From the February/March 2023 Issue  

Attention-Getting Legs

Writer Ren Miller

The PK61 coffee table looks as fresh today as it did when introduced 67 years ago

A glistening marble discovered near the Arctic Circle adds a new spin to the PK61 coffee table.

The little black dress. The fragrance of a favorite flower. Children at play. Each one is simple in its own way yet captivating. The same might be said of some furniture designs, including the PK61™ coffee table.

Noted Danish designer Poul Kjærholm (1929-1980) introduced the coffee table in 1956 after training as a cabinetmaker and then continuing his education at what is now the Royal Danish Academy of Fine Arts, School of Design, in Copenhagen. It was at the Royal Academy that Kjærholm’s transformation into a noteworthy furniture architect began.

After graduating from the academy in 1952, he went on to design furniture noted for its understated elegance and the highest level of craftsmanship. He had a particular interest in construction materials, especially steel, which he felt deserved the artistic respect that was commonly awarded to wood.

That belief sprang to life in many of his creations, and notably so in the PK61 coffee table. The elements of the table are simple and common: four legs form a frame that supports a removable square top. But how he interpreted those elements was, in a word, captivating. He made the legs of steel and moved them from the corners to the sides of the table, lending an air of movement and making them as important to the design as the top. For the top itself, he specified stone or glass at a time when most other designers still chose wood. The resulting design reflects Kjærholm’s devotion to pure forms and materials.

The year before designing PK61, Kjærholm initiated a collaboration with furniture manufacturer Ejvind Kold Christensen that continued for the rest of his life — the two families remain close even today. But two years after Kjærholm’s death, his trustees entrusted Fritz Hansen with the production and sale of the designs he had developed from 1951 to 1967. Fritz Hansen, a global leader in furniture, lighting and accessory design and production, introduced a collection of furniture by several Danish designers to celebrate its own 150th anniversary last year.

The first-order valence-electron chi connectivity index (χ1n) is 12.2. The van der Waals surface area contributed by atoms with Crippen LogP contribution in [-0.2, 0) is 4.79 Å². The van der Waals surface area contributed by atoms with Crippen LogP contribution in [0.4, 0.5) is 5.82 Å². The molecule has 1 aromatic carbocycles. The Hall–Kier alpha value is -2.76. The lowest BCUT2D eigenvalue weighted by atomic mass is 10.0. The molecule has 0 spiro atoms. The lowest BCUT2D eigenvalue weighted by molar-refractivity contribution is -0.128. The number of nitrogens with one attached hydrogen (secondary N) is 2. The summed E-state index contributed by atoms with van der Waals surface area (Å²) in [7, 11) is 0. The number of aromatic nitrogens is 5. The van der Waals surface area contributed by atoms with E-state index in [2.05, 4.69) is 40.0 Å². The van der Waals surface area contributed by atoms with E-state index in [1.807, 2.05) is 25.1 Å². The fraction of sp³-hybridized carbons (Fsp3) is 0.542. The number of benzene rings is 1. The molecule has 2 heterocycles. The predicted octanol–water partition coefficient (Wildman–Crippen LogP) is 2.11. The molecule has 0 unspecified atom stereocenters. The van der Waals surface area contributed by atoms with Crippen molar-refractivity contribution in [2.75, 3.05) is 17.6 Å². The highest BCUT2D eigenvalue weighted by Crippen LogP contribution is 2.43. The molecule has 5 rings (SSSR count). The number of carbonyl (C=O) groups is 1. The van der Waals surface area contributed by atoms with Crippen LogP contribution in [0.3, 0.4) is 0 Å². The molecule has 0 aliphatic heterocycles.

The collection includes an anniversary version of the PK61 with a top crafted of a sparkling marble sourced in Norway near the Arctic Circle. The marble, millions of years old, is gray-white with mineral flecks, rippled veining and a tumbled finish. The base is satin-brushed stainless steel. The anniversary coffee table retails for $6,244. Earlier versions are available with tops of slate, marble, granite or glass. The PK61 measures 31.5 inches wide and deep and 12.6 inches high.

A larger version of the coffee table (PK61A™) measures 47.2 inches wide and deep and 12.6 inches high and is available with tops of marble, granite or glass. For both tables, the marble is available in rolled (textured) or honed finishes.

In announcing the anniversary collection, Fritz Hansen noted that Kjærholm “entered the scene at a time when Danish furniture had reached a zenith, both at home and abroad, designed and shaped by inspired architects and cabinetmakers. Poul’s furniture found a natural place for itself on the same high level, but he broadened furniture design with a completely new view.”

Fritz Hansen products are available in New Jersey at Design Within Reach in Paramus. For information about Fritz Hansen home furnishings,